Aarun Carter is no stranger to awards and accolades for her fiddling skills; in addition to her 6 Colorado State champion titles, Aarun has won state titles in Oregon, Wyoming, Washington, and Arkansas (traditional old time state champion). She has also been awarded the title of 2011 National Young Adult Champion at the National Old Time Fiddlers Contest in Weiser, Idaho. For those that might not be familiar with the Weiser contest, think the Grammys but for fiddle players. Aarun, I’m really glad you’re with us today. Please introduce yourself to our readers.
My name is Aarun Carter and I play the fiddle. I currently live in Portland, Oregon where I teach, and play shows regularly. I make my living as a musician.
JED: Tell us a little bit about your beginnings. Your origin story, so to speak. How did you get into music, and what made you choose this path over others?
I started playing when I was 2 years old, or as my mother would say, “18 months.” My mom is a Suzuki violin/fiddle teacher who now lives in Vancouver, WA. She said, when I was young, I would always try to grab her fiddle to play with it, so she got me a plastic violin that had the Muppets on it. I quickly became frustrated that it wouldn’t “play”, so she put real strings on it, and got me a real bow. I think the rest is history. I really can’t imagine life without my fiddle now.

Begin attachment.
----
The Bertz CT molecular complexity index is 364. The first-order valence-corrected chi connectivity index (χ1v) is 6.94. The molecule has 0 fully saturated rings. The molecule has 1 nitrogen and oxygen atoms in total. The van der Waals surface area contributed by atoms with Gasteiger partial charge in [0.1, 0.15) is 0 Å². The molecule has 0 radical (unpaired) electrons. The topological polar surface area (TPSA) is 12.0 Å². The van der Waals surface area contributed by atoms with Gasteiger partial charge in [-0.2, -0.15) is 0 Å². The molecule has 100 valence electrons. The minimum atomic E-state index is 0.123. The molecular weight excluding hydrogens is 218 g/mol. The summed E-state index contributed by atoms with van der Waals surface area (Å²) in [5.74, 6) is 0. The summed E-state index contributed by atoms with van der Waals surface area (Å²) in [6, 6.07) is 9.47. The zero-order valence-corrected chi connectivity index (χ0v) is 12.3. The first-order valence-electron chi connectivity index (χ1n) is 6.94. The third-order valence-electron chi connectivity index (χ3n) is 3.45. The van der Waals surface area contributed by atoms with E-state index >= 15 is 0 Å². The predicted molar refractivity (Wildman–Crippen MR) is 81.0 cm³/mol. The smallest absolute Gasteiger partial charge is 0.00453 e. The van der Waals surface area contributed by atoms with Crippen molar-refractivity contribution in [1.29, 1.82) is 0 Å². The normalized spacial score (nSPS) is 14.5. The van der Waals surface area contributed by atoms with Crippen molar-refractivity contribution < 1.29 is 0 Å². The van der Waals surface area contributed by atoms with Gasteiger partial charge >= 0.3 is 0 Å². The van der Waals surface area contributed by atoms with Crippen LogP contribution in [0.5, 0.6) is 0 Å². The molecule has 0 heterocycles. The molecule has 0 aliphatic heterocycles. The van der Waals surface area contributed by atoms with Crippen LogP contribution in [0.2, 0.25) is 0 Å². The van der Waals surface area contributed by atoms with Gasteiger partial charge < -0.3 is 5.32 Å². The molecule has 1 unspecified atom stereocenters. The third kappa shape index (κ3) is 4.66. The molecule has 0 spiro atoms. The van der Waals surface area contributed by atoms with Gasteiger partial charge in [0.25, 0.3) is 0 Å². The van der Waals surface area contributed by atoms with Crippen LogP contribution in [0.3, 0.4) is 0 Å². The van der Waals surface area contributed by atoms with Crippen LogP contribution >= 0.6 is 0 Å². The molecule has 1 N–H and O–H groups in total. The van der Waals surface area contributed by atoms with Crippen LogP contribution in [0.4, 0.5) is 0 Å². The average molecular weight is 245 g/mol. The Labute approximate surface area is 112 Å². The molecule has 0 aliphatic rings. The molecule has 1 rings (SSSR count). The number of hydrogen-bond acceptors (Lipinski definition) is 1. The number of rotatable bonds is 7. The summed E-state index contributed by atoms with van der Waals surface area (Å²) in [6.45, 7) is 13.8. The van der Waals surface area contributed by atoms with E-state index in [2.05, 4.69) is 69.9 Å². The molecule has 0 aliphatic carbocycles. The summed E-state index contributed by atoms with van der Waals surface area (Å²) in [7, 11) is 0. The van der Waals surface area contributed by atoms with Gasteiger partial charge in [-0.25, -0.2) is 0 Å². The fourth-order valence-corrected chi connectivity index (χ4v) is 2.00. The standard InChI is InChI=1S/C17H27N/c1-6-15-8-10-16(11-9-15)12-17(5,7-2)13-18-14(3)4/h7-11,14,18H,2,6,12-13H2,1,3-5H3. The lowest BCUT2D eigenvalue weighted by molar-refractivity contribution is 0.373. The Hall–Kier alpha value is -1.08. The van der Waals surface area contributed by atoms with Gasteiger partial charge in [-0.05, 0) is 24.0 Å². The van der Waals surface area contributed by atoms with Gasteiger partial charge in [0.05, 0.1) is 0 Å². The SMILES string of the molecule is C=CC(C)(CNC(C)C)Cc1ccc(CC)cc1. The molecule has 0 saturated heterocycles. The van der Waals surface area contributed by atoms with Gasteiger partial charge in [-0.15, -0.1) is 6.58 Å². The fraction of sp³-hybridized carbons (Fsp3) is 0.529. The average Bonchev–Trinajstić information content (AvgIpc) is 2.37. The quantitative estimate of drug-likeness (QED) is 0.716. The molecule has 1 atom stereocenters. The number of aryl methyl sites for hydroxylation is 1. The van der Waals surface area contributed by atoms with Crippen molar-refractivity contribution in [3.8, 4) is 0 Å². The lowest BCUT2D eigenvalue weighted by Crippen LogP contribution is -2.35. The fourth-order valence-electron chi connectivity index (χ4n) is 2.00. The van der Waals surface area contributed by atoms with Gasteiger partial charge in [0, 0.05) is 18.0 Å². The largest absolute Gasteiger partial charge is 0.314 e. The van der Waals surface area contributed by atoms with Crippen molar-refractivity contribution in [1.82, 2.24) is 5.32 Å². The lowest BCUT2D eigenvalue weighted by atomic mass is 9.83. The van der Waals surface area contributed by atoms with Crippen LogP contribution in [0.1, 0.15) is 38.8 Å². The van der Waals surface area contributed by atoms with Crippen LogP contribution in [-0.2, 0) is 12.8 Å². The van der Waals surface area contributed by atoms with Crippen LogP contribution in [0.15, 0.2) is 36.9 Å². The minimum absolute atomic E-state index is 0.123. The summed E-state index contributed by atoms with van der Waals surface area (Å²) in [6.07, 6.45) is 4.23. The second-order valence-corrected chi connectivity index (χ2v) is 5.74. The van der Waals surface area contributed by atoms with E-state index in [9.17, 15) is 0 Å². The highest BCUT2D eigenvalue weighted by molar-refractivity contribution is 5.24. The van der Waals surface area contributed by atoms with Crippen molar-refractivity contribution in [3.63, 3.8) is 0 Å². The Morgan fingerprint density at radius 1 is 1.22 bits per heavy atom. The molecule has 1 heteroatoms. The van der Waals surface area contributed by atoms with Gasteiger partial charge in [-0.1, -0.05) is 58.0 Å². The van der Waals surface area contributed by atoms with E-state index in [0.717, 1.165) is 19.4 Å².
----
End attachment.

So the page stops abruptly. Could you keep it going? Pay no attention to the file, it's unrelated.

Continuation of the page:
JED: Wow! That is young! So are you originally from Portland? Where did you grow up?
I grew up in Denver, CO. For high school, I went to Denver School of the Arts.
JED: Denver School of the Arts is a magnet school right?
Yes, it’s audition only.
JED: Can you tell me a little bit about how it was different from a traditional high school? I think this is a neat part of your story.
Well, it was grades 6-12. I started in 9th grade and you have to audition to get in. I majored in orchestra, so I had an hour and a half of orchestra every day. If we had a performance, we would often rehearse before and after school as well.
JED: That is really neat. So it wasn’t drastically different than a traditional high school, you just spent more of your school time focused on music studies, correct?
Well, it was pretty different as far as the students went. Our school never had any fights and bullying was rare. Everyone accepted each other’s differences.
That sounds like a great environment to grow up in. Tell us a little bit about your musical influences. What are your favorite 5 albums, and do they influence your work? If so, in what ways?